Some years back, I worked with the very smart managing partner of an AmLaw 200 law firm. He was an extraordinary lawyer and a strong, thoughtful leader. But he had this thing about making his firm bigger. More accurately, he wanted it to be the biggest in his market. He hated it when I asked why he wanted it to be the biggest. Surely that was self-evident?
I’m certain there are those who would say this emphasis on “biggest” is a relic of a time when it was an all-male profession. But let’s not go there. For now, let’s just assume it’s part of a cultural focus on winning, and that lawyer-count, along with games like profits per partner, has long been the easiest way to gauge victory.
Isn’t There a Better Way?
Now that we’re staring down the gun barrel of huge change in the profession (see Evolutionary Road), it’s time to contemplate a better means of defining success. Does “bigger equals better” still cut it in a world where huge firms are going the way of the mastodon?
Think in terms of your own personal success. Close your eyes and imagine it’s 10 years from now, in 2023. If you are really happy — if you’ve achieved what you’ve been working hard for — what will be your measure of success?
Let me suggest a few possibilities from which to choose, knowing it will most certainly be a combination of some:
- Happiness. You’re feeling fulfilled. Your hours are occupied by the activities and people that please you. You worry about things worth worrying about. You are actually having fun!
- Flexibility. Your life is organized in a way that allows you to make spur-of-the-moment decisions. You work where and when you want to and you dedicate small or large chunks of time to relationships and activities outside of work.
- Control. You are in charge of your own affairs. You are the decider when it comes to anything that affects your schedule, pocketbook, focus. Gone is that feeling that someone is always waiting for you to fulfill their needs.
- Creativity. Your work schedule and content supports trying new things, experimenting, learning from mistakes. You are valued for your ability to think differently.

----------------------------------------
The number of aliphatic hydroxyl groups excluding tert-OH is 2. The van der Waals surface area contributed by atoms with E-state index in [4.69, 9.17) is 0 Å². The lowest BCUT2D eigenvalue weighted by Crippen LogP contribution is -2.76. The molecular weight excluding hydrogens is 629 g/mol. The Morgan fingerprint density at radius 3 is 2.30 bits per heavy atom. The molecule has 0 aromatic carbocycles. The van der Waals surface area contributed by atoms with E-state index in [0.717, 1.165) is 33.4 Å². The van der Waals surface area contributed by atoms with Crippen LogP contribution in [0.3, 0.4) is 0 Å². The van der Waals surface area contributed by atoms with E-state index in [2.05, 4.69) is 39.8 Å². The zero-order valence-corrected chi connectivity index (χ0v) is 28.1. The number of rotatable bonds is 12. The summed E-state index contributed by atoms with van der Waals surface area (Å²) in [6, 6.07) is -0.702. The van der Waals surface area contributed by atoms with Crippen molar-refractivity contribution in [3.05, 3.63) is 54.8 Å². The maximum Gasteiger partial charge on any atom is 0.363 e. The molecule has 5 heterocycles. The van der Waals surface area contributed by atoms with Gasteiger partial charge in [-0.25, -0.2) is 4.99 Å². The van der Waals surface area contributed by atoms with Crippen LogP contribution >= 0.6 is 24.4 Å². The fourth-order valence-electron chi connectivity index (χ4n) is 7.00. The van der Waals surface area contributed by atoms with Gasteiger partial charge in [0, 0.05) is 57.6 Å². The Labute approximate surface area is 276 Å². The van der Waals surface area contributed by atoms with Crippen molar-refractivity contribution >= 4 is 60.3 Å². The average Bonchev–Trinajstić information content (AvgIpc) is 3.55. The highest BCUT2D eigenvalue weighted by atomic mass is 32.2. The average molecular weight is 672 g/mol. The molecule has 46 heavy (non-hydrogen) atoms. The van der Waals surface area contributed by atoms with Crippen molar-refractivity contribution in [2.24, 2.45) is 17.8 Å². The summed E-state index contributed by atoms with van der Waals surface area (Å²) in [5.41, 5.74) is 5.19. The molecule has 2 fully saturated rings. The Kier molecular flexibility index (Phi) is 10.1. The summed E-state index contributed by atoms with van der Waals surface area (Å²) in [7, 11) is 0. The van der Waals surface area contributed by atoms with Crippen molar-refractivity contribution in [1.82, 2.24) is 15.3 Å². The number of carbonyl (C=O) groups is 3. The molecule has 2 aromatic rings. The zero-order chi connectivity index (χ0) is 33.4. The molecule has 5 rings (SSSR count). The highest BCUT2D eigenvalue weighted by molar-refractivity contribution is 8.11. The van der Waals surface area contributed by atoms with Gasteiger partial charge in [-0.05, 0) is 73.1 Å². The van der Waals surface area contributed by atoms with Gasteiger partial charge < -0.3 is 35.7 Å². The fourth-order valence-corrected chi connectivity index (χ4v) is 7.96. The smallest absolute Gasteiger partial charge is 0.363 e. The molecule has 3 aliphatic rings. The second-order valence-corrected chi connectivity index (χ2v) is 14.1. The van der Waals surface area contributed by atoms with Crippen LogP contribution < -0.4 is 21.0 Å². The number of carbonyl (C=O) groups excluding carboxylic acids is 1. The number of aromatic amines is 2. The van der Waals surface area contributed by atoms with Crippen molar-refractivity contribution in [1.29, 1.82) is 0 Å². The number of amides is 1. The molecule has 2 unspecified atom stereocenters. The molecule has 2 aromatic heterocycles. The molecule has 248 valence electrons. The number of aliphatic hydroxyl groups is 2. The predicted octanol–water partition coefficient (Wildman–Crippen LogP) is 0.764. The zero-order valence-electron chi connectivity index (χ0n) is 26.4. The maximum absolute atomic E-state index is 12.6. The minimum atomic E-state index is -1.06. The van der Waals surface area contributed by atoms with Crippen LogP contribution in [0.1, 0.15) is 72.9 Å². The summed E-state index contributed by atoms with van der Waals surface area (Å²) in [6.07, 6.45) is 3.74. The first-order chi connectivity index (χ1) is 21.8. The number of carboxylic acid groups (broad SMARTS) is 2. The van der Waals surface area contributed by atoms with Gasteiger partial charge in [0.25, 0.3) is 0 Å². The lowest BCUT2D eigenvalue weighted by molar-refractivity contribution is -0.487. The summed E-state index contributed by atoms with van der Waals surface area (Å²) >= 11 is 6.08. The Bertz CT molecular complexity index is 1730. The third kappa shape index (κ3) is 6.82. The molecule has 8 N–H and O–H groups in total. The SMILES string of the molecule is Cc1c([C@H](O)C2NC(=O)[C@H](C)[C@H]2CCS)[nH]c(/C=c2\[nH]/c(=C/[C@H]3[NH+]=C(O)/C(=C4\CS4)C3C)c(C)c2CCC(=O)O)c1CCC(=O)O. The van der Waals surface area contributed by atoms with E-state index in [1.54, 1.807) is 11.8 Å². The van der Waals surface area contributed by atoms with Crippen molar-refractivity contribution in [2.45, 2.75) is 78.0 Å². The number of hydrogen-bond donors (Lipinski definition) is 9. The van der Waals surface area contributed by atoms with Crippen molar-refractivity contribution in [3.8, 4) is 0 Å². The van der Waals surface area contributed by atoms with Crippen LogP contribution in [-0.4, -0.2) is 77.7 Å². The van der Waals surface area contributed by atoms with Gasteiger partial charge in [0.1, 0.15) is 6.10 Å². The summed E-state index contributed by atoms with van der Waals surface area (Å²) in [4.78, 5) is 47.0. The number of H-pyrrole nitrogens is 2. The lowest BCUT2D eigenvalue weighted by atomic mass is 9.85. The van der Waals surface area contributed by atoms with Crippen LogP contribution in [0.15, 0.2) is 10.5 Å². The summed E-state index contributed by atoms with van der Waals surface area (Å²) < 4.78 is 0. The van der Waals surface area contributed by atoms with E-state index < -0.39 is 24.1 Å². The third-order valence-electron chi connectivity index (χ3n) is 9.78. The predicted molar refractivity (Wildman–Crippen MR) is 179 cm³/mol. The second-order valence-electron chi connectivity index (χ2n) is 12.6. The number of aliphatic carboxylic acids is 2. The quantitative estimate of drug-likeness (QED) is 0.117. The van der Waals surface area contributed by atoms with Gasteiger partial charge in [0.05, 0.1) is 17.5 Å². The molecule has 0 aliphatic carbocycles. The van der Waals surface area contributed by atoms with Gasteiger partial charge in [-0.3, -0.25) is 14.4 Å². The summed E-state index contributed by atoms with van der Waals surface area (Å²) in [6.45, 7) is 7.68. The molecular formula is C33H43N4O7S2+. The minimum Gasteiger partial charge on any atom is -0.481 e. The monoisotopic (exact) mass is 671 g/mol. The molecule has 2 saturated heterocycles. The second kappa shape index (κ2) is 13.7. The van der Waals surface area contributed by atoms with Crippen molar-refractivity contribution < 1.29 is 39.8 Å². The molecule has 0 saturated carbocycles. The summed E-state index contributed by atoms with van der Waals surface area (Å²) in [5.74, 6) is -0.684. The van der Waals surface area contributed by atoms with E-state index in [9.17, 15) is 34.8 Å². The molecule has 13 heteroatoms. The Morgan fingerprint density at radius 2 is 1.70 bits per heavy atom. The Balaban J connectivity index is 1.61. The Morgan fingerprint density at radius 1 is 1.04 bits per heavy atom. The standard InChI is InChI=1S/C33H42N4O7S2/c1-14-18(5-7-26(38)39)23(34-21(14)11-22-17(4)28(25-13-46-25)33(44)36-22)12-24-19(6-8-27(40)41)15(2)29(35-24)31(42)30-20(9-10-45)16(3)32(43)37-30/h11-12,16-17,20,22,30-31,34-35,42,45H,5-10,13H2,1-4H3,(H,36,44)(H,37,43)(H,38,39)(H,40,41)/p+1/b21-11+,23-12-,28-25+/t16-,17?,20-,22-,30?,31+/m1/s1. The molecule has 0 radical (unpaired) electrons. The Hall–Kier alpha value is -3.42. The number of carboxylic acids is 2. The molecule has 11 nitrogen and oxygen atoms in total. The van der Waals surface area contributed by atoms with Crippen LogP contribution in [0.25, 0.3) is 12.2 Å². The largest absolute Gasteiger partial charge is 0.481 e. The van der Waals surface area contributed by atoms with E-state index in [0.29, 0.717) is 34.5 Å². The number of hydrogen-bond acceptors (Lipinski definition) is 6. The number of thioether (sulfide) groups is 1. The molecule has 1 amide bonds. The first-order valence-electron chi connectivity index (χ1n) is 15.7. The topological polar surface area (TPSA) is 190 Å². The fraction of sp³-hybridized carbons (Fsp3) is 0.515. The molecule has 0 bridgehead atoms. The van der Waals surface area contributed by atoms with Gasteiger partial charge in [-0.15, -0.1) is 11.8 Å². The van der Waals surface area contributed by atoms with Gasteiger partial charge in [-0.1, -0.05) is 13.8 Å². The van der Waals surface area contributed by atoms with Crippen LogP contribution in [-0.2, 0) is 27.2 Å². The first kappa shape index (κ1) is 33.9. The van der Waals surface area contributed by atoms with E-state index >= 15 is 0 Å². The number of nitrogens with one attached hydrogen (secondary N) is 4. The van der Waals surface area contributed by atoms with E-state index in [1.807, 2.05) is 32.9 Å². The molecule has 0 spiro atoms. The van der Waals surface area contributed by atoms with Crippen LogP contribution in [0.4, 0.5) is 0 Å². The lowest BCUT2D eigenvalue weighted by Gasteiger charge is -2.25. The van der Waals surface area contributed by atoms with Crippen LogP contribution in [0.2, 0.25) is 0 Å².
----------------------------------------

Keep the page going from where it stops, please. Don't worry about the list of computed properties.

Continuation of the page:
- Health. Your blood pressure is somewhere south of 120/75 and you can take the stairs without getting winded. Some of your friends think it’s strange, but you talk about exercise as a luxury. Stress-related disease is just not on your screen.
- Time. You no longer measure your value in 12-minute increments. Sometimes you sleep in!
- Wealth. More money than Croesus — or at least Scrooge McDuck. You’re rolling in it.
- Respect. Colleagues, competitors, clients and friends know that you are really hot stuff. They admire your abilities and accomplishments. They tell others you’ve “really done it right.”
- Achievement. The largest jury award. The most widely used new method. The biggest client. The most profound social change. Whatever.
Yes, it is a lot more nuanced to assess personal success this way. It’s so much easier when all you have to do is count names on a list or check the scoreboard from time to time. And perhaps you’ll choose to continue to do it that way — for a while. But now, while the sands are shifting, might be a good time to refocus your personal goals. Because if you’re still running that same old route toward that same old end zone, you’re going to be plenty surprised when you realize they’ve moved the goal posts. And you will have missed a chance to get what you really want.
While We’re in 2023 …
Recently, Attorney at Work published Jordan Furlong’s new e-book Evolutionary Road: A Strategic Guide to Your Law Firm’s Future. It’s an extraordinary exploration of the future of the law business through stages of development over the next couple of decades. If you’ve read it, you know we’re in for a ride. (If you haven’t read it, you probably should!)
Take the Survey
The media is fond of talking about the impact of change on law firms. We’re wondering what you’re thinking about your own personal future in the coming years. So we’ve collaborated with Jordan Furlong to ask readers to respond to a simple online survey. Click here and tell us what you think you’ll need to pack for your journey down Evolutionary Road. (It will take two minutes. Promise!) In a couple of weeks we’ll share the results with you here and at Law21.
Merrilyn Astin Tarlton has been helping lawyers and law firms think differently about the business of practicing law since 1984. She is Partner/Catalyst at Attorney at Work, a founding member of the Legal Marketing Association, an LMA Hall of Fame inductee, and a past President of the College of Law Practice Management. Follow her on Twitter @astintarlton.